I also know that the network I’ll be able to tap into and create through this program is really important to the students that I serve. My access to that network means that they have access to that network through me.
How did you come up with the idea for Fortissima?
It was actually my thesis project in graduate school. I had to do a lot of soul-searching about what I want to accomplish in the world and the best way to go about that. What I ended up discovering is that I’m really passionate about helping girls like me find their artistic voice and their confidence around that artistic voice.
It was really borne of my own experiences as a young woman of color studying classical music. I felt a sense of isolation from other people who shared my cultural background and experiences. It was important for me to be able to create a network for these girls to know each other, share experiences, and empower one another.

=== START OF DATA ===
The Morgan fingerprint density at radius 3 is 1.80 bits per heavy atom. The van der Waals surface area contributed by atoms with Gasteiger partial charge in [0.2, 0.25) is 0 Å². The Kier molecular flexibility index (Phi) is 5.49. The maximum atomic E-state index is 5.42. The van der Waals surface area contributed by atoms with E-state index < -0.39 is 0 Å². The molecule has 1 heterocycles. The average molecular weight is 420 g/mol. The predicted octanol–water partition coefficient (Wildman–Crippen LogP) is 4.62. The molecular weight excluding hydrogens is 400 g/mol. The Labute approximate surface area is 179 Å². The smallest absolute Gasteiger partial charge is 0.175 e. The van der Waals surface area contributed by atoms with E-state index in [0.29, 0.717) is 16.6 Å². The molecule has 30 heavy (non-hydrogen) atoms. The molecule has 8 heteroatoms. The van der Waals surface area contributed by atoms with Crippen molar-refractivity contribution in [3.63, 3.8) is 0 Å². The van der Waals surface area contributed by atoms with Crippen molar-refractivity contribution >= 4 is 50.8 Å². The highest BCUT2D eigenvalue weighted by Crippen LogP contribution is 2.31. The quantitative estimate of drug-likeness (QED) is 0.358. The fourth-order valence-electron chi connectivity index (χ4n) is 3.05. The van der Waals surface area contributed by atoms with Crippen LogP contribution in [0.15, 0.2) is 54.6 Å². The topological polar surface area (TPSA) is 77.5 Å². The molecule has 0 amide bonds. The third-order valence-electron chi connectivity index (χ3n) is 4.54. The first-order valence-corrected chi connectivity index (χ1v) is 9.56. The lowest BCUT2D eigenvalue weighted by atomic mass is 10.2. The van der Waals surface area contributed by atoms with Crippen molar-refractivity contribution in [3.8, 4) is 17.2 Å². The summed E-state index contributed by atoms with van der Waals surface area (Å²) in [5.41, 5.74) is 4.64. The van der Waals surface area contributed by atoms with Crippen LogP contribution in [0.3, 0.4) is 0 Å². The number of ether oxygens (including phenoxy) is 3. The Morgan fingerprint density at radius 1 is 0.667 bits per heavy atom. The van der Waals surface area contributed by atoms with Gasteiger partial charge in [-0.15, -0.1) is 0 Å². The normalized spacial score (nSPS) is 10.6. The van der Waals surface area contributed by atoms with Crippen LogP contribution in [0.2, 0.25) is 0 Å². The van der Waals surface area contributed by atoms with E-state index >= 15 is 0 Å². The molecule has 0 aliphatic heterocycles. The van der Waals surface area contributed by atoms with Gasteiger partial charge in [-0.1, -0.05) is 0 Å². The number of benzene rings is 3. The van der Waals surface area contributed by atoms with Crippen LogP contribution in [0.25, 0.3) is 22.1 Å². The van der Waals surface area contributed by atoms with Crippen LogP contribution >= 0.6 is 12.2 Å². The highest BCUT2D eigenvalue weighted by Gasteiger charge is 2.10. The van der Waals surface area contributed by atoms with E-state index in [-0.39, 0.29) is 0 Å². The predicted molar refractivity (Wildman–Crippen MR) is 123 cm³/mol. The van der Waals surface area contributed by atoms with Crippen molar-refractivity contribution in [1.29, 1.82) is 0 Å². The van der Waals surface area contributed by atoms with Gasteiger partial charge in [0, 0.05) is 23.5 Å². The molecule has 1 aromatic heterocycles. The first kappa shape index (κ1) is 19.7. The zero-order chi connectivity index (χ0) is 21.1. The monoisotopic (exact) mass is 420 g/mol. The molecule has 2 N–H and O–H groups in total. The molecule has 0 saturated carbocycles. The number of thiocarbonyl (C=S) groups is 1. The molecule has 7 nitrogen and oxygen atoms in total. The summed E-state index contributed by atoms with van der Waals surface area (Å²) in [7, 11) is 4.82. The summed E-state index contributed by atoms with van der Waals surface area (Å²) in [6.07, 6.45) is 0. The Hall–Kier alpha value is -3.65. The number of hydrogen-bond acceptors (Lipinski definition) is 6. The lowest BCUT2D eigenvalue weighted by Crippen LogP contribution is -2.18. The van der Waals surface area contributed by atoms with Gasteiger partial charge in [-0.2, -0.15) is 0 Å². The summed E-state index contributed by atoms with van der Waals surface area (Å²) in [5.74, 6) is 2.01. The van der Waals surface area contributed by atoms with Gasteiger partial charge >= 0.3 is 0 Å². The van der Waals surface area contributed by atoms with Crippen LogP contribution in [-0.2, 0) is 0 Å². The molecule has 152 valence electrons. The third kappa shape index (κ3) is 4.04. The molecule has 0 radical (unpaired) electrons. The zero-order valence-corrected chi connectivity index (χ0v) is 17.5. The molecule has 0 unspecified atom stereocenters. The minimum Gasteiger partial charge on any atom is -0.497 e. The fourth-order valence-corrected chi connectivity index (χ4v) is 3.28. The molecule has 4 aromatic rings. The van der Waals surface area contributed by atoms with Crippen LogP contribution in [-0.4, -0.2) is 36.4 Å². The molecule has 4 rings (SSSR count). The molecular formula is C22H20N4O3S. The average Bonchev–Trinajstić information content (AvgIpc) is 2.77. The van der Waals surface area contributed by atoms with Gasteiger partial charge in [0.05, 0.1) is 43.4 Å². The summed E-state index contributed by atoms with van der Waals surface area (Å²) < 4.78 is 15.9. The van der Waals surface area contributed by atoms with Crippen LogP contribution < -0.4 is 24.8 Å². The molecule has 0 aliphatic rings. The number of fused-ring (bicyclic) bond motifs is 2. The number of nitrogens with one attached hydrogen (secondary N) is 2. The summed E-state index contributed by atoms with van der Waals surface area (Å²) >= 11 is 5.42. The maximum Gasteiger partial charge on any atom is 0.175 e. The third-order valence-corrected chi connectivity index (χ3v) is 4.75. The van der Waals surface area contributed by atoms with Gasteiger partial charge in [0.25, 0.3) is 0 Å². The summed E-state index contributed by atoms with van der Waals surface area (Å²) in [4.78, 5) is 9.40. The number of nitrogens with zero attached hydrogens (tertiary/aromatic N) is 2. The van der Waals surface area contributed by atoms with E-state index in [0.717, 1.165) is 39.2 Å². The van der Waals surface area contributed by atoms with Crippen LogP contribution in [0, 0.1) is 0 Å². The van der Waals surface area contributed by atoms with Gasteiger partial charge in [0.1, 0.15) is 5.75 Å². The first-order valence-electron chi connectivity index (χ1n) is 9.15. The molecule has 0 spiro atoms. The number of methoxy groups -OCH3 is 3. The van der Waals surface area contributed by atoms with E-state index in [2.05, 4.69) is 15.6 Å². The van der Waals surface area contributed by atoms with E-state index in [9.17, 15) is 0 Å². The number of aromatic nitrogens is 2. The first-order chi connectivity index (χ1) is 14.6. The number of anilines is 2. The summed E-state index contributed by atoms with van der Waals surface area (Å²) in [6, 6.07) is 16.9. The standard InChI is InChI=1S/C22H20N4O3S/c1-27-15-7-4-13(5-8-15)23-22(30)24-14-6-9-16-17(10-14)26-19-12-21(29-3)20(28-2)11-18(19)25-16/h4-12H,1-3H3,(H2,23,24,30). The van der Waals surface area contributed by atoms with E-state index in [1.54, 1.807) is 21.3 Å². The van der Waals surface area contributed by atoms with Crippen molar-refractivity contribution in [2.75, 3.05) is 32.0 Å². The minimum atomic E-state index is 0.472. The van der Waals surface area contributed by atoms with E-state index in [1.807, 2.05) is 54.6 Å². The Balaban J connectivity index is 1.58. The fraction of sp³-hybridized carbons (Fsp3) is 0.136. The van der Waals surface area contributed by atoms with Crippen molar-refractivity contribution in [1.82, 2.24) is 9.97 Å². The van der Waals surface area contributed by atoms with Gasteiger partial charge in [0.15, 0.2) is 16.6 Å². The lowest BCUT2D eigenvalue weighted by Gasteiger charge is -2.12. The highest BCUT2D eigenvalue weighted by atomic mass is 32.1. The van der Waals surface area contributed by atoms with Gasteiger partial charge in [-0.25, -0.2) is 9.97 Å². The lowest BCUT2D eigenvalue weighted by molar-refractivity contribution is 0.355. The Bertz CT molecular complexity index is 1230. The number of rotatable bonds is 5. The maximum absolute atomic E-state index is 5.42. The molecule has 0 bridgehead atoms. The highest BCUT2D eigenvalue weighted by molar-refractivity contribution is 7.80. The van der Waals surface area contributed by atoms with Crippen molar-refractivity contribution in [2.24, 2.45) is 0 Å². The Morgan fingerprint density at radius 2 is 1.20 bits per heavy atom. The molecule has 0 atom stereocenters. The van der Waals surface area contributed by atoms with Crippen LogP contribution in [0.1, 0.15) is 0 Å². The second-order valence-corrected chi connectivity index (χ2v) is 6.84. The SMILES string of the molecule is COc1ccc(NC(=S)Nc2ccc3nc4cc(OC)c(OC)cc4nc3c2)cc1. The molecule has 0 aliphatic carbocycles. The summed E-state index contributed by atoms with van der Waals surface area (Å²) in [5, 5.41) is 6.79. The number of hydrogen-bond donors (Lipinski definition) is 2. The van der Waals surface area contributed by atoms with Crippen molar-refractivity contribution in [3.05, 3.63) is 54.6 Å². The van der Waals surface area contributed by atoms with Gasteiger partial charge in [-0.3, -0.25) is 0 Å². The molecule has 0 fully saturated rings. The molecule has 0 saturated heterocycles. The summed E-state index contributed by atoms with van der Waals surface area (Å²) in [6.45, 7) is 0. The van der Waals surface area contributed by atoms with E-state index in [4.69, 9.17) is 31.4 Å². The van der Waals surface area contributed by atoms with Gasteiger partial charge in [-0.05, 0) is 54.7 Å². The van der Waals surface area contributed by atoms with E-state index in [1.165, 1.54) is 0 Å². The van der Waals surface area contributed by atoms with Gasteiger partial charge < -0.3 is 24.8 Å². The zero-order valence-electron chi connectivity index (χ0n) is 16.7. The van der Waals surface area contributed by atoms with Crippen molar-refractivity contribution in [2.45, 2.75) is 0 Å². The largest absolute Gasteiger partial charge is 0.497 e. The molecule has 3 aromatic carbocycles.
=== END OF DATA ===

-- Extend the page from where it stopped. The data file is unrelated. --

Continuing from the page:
It’s literally a dream come true seeing that come alive with the cohort of girls who are in Fortissima, and seeing how connected they are and how much they love each other and treasure that connection they have with each other. [Learn more about Fortissima.]
Nate came to my thesis defense, and said, we need to be doing this at Colburn. I didn’t think that it would ever necessarily be a real thing. But that’s kind of the name of the game at the Center for Innovation and Community Impact. We love good ideas and we act on them.
What can we look forward to from the Center for Innovation and Community Impact?
We’re still dreaming up a lot of the exciting things. We’re accumulating a lot of awesome gear and resources and gadgets for the school to play with. They’re getting a lot of use already, so we’re seeing the need for more and more. We’re definitely looking forward to a bigger space to house our growing resources and tools for students to use to explore their full potential as artists and creators.
What are some of your non-musical interests?
I’m a yogi. I really love yoga, and I practice it with my husband usually. My favorite things outside of Colburn are my husband and yoga and wine. Oh, and I’m frequently asked for restaurant recommendations because I love trying new restaurants. It’s a very expensive hobby.